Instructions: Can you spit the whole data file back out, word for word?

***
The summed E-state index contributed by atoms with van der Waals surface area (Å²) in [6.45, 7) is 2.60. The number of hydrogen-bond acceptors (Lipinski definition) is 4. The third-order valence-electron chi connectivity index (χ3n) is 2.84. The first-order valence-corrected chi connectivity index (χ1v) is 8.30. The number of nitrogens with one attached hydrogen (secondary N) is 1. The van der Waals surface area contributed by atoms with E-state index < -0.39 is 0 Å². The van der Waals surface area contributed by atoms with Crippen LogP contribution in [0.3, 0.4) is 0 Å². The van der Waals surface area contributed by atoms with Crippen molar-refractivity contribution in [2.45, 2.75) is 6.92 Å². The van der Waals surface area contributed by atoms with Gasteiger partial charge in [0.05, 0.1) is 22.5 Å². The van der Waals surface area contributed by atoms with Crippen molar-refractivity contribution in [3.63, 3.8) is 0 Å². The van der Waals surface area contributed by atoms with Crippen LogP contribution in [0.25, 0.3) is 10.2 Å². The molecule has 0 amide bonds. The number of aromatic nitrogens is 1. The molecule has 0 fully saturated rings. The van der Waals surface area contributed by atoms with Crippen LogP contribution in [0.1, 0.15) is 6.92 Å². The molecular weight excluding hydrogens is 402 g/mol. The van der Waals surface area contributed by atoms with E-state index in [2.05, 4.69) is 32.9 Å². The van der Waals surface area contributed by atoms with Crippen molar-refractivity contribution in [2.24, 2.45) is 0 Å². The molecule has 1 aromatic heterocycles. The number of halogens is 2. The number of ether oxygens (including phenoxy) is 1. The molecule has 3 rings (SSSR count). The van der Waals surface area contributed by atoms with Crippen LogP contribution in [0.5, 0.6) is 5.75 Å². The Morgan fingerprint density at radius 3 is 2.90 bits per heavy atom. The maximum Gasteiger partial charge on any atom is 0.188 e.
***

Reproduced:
The summed E-state index contributed by atoms with van der Waals surface area (Å²) in [6.45, 7) is 2.60. The number of hydrogen-bond acceptors (Lipinski definition) is 4. The third-order valence-electron chi connectivity index (χ3n) is 2.84. The first-order valence-corrected chi connectivity index (χ1v) is 8.30. The number of nitrogens with one attached hydrogen (secondary N) is 1. The van der Waals surface area contributed by atoms with E-state index < -0.39 is 0 Å². The van der Waals surface area contributed by atoms with Crippen LogP contribution in [0.3, 0.4) is 0 Å². The van der Waals surface area contributed by atoms with Crippen molar-refractivity contribution in [2.45, 2.75) is 6.92 Å². The van der Waals surface area contributed by atoms with Gasteiger partial charge in [0.05, 0.1) is 22.5 Å². The van der Waals surface area contributed by atoms with Crippen molar-refractivity contribution in [3.63, 3.8) is 0 Å². The van der Waals surface area contributed by atoms with Crippen LogP contribution in [0.25, 0.3) is 10.2 Å². The molecule has 0 amide bonds. The number of aromatic nitrogens is 1. The molecule has 0 fully saturated rings. The van der Waals surface area contributed by atoms with Crippen LogP contribution in [0.1, 0.15) is 6.92 Å². The molecular weight excluding hydrogens is 402 g/mol. The van der Waals surface area contributed by atoms with E-state index in [2.05, 4.69) is 32.9 Å². The van der Waals surface area contributed by atoms with Crippen molar-refractivity contribution in [2.24, 2.45) is 0 Å². The molecule has 1 aromatic heterocycles. The number of halogens is 2. The number of ether oxygens (including phenoxy) is 1. The molecule has 3 rings (SSSR count). The van der Waals surface area contributed by atoms with Crippen LogP contribution in [0.5, 0.6) is 5.75 Å². The Morgan fingerprint density at radius 3 is 2.90 bits per heavy atom. The maximum Gasteiger partial charge on any atom is 0.188 e.